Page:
SI Vault
July 18, 1984
The summer of '32 was theirs. They were young and bursting with the exhilaration of self-discovery, as was Los Angeles, where they fulfilled their Olympic dreams. The 13 men and women on the following pages were all gold medalists then, and now they're among the few living winners of '32. Although in their 60s, 70s and 80s, they clearly retain much of the vigor and joie de vivre of those triumphant Olympians of so very long ago.
Decrease font Decrease font
Enlarge font Enlarge font
July 18, 1984

The Rich Patina Of Old Gold

1 2 3 4 5

You could dance with a millionaire's daughter or a movie star. That was something. Those millionaires' daughters came to the Village in their cars and picked us up. I could have got married if I'd wanted. I don't remember their names, but I had a feeling they were willing. We were nice-looking young men.... I like dogs, and they had these dog races. After winning the gold, I went to the races. I made $60. The betting was thrilling for a young man of 23.

J�rvinen, 75, a widower and retired Helsinki sports club manager, swims a couple of times a week but gets most of his exercise by walking in his neighborhood, along tree-lined streets and past colorful bus stops, with his Japanese Chin, named Jali.


After the Olympics were over, our team visited the Grand Canyon and rode mules to the bottom. There was a Captain Lesage, who had won the gold in dressage. He wanted to show the mule how to get down. But the mule didn't appreciate Captain Lesage's gold medal. The mule knew better how to get down. I didn't like looking into that big hole, so I turned around and rode my mule backward. It worked very well. My mule got to the bottom before Captain Lesage's. He thought a yachtsman was a very classy man, but when he saw my riding, he said, "Forget it."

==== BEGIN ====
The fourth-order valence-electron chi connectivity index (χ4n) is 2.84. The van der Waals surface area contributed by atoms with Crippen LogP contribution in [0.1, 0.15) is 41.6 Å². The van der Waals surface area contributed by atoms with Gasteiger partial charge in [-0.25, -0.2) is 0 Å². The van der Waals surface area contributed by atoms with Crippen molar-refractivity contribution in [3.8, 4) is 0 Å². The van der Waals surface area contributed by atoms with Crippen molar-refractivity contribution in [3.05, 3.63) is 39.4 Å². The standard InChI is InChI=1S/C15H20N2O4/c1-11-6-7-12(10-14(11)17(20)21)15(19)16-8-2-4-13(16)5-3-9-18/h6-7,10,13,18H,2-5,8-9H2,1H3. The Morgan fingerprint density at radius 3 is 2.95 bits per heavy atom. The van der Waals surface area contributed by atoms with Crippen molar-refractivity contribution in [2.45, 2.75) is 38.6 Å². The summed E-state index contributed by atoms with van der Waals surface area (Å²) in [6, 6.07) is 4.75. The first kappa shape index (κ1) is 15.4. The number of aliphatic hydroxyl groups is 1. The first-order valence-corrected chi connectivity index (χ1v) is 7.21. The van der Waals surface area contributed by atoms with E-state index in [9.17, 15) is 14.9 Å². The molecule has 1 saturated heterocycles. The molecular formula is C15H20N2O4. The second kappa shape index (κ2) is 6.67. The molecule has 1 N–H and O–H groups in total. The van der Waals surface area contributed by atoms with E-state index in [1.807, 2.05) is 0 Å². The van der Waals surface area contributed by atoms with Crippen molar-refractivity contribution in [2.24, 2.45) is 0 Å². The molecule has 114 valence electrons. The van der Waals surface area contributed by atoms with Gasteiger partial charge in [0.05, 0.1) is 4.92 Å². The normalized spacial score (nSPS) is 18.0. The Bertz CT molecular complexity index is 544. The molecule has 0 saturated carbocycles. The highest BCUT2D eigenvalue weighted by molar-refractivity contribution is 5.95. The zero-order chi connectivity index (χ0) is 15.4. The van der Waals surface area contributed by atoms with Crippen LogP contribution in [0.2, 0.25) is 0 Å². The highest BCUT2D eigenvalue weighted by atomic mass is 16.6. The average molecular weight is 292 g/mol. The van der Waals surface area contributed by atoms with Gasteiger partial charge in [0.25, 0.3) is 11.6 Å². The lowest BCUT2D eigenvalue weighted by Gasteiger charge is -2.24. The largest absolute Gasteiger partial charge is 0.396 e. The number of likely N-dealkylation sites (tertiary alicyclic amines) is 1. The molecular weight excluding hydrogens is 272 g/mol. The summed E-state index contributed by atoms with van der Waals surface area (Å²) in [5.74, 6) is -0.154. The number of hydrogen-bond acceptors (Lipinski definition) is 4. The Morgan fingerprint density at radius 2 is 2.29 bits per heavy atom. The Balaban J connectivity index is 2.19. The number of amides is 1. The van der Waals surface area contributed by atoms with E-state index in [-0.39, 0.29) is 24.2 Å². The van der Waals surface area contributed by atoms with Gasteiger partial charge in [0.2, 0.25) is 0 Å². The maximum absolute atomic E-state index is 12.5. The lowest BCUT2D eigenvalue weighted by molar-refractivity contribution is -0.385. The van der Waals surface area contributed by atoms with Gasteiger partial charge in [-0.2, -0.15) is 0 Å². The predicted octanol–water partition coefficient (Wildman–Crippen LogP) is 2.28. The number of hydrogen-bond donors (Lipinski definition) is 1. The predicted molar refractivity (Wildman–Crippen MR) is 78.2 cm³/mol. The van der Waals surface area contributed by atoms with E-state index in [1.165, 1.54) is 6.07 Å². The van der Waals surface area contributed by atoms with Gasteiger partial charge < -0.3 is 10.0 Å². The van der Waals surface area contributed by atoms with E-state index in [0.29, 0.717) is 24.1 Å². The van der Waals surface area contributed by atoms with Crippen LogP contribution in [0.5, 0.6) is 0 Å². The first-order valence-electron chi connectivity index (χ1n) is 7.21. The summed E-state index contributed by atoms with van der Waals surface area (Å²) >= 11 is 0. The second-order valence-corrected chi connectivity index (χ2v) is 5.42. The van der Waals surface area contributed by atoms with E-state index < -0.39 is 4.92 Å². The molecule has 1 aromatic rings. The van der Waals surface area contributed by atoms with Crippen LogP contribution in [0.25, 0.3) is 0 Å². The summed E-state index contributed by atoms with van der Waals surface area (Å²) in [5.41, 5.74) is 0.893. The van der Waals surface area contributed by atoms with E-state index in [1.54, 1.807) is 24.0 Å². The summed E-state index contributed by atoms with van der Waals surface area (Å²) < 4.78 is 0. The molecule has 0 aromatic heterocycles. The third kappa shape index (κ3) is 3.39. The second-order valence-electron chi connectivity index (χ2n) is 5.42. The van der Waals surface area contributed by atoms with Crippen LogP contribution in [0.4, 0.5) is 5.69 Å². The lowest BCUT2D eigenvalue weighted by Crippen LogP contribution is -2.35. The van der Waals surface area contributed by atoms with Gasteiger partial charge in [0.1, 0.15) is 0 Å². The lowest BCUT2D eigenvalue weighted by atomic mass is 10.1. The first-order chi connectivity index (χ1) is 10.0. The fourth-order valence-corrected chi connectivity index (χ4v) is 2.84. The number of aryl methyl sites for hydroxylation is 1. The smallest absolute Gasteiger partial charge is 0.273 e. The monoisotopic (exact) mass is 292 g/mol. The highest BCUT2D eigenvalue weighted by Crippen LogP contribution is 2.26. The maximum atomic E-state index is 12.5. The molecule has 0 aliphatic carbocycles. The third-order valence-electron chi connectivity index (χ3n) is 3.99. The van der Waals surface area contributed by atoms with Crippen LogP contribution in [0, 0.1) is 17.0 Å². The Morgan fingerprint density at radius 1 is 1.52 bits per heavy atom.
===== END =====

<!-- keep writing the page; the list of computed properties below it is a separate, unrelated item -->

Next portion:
Lebrun, 73, is retired from his family's picture-frame business. During the Second World War he helped hide many Louvre treasures from the Germans. He still sails every day while summering in Port Grimand.


I didn't have a job, and we didn't have any money. The country was deep in the Depression. Once we went without food for 15 days. The Olympics were just great because they had the Village. I didn't stay there [because he lived in nearby East Hollywood], but since I was on the team, I could go in. I'd sneak food out and take it home to feed my wife and daughter. After I stood in the middle of the Coliseum and received my medal, I went outside and thumbed a ride home.

Roth, 73, who studied geology at USC night school for eight years, became a senior geologist for Shell and later prospered in oil ventures of his own. He still works four hours every day, though he no longer fears having to stand in the "hunger line."


At the shooting event outside Los Angeles, we went for some practice shots in the woods. After we'd fired a few, an angry policeman came out of the trees and wanted to grab our guns and take us to the police station. But it was five minutes before the competition, so he followed us and said he'd take us to the station after the competition. He stayed and watched us. After he saw how well I shot, he felt we were honorable and no burglars. He let us go.

Continue Story
1 2 3 4 5